Monday, October 3, 2011
Most buildings (and most clients) are satisfied with just two orders. When orders are superposed one above another, as they are at the Flavian Amphitheater - the Colosseum - the natural progression is from sturdiest and plainest (Doric) at the bottom, to slenderest and richest (Corinthian) at the top. The Colosseum's topmost tier has an unusual order that came to be known as the Composite order during the 16th century.
I think that maybe this goes back to the superiority complex that I talked about in class. The royal residence in Pergamon sat at the highest point of the city so that they could experience a feeling of domination.Corinthian columns (the ones at the tops) are the most ornate, and the most artistic, so therefore they would deserve their position at the top. Whereas, in Athena's precinct, only doric columns were used, this was to preserve the graceful simplicity of the structure, which was much smaller than the Parthenon and the surrounding temples. In conclusion, art can give insight to the thoughts of society in ancient Greece.
Saturday, October 1, 2011
Last year I had to read Gilgamesh for NOCCA and it interestingly bares a lot of similarities to the Aenid. Gilgamesh, a Mesopotainian epic written in cuneiform on stone tablets, follows a Tyrannical king, his Wildman companion, their completion of several herculean tasks, the death of the companion, and Gilgamesh’s journey to the land of the dead. (While this is dramatically different plot-wise from the Aneid, there are many subtle thematic similarities between the epics.) Gilgamesh is comprised of 12 stone tablets similar to the twelve books of the Aeneid. Gilgamesh is a demigod like Aeneas, and Enkidu, the companion, was created by the gods as Gilgamesh’s equal. All three men are godlike mortals who complete herculean tasks that involve monsters. In both epics, the heroes receive prophesy in one form or another; in Gilgamesh, heroes receives prophetic dreams and Aeneas has to wrestle with his fate as revealed to him by Mercury. Gilgamesh’s experience with the Netherworld is quite similar in many ways to Aeneas’s journey through Hades; first both are only allowed through the gates of the underworld because of their half-god statuses, second, they both come to a river of the Dead that morals cannot touch and only a ferryman can cross, third, both must convince the ferryman to take them across the water to the land of the dead with foliage/trees (Gilgamesh has to cut hundreds ferry poles while Aeneas has to present a golden bow of a magic tree.) Both heroes cannot pass into the land of the dead (Elysian Fields or further into the Netherworld.) Both heroes are motivated to journey to the Netherworld to both see their lost loved ones (the companion/Aeneas’ father) and ascertain their own fate (Aeneas must found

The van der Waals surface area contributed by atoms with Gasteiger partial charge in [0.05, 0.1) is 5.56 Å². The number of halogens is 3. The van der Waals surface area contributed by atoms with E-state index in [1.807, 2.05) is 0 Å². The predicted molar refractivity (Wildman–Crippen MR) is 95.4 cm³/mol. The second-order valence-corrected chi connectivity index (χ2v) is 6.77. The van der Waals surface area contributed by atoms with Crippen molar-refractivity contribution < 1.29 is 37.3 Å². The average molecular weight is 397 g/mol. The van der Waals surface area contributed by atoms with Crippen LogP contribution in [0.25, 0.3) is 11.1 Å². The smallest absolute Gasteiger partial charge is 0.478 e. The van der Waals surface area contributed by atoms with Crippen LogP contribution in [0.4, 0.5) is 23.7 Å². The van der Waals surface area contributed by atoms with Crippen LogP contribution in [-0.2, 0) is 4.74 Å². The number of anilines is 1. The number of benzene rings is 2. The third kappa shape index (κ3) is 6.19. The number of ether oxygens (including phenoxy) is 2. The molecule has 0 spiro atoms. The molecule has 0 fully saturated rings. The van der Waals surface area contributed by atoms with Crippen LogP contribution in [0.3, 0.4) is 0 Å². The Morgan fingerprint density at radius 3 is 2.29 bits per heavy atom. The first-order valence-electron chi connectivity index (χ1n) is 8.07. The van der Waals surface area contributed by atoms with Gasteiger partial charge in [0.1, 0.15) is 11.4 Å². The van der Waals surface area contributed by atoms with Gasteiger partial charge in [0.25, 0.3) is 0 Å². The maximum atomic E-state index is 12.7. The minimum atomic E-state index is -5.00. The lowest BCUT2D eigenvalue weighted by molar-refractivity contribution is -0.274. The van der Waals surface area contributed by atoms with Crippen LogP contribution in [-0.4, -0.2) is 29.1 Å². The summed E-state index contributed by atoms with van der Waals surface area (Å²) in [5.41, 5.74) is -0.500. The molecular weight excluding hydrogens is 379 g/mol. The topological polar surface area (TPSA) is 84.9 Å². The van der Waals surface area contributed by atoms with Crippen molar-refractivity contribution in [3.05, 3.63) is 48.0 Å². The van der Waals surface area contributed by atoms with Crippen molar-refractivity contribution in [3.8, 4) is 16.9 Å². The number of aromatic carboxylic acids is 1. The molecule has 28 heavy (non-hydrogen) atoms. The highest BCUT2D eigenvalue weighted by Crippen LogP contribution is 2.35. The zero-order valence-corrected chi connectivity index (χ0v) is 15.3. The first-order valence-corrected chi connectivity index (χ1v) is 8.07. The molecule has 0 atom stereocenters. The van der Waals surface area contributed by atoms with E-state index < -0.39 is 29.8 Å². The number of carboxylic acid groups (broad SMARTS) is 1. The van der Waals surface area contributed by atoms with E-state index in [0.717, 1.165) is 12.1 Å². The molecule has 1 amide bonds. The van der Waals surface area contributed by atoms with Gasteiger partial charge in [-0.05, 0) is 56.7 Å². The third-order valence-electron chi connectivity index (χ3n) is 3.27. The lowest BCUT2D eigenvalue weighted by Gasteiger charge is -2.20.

Also, thematically there are similarities; priestesses have prominent roles as guides in both epics (the Sybil, and a temple prostitute that “civilizes” Enkidu) and there is constant intervention/sacrifice to the gods along the way. Both heroes travel by sea or river and both have a love interest that ends badly (Dido’s death or an enraged goddesses wrath.) Fate plays a major role in both epics; Gilgamesh faces mortality and Aeneas must found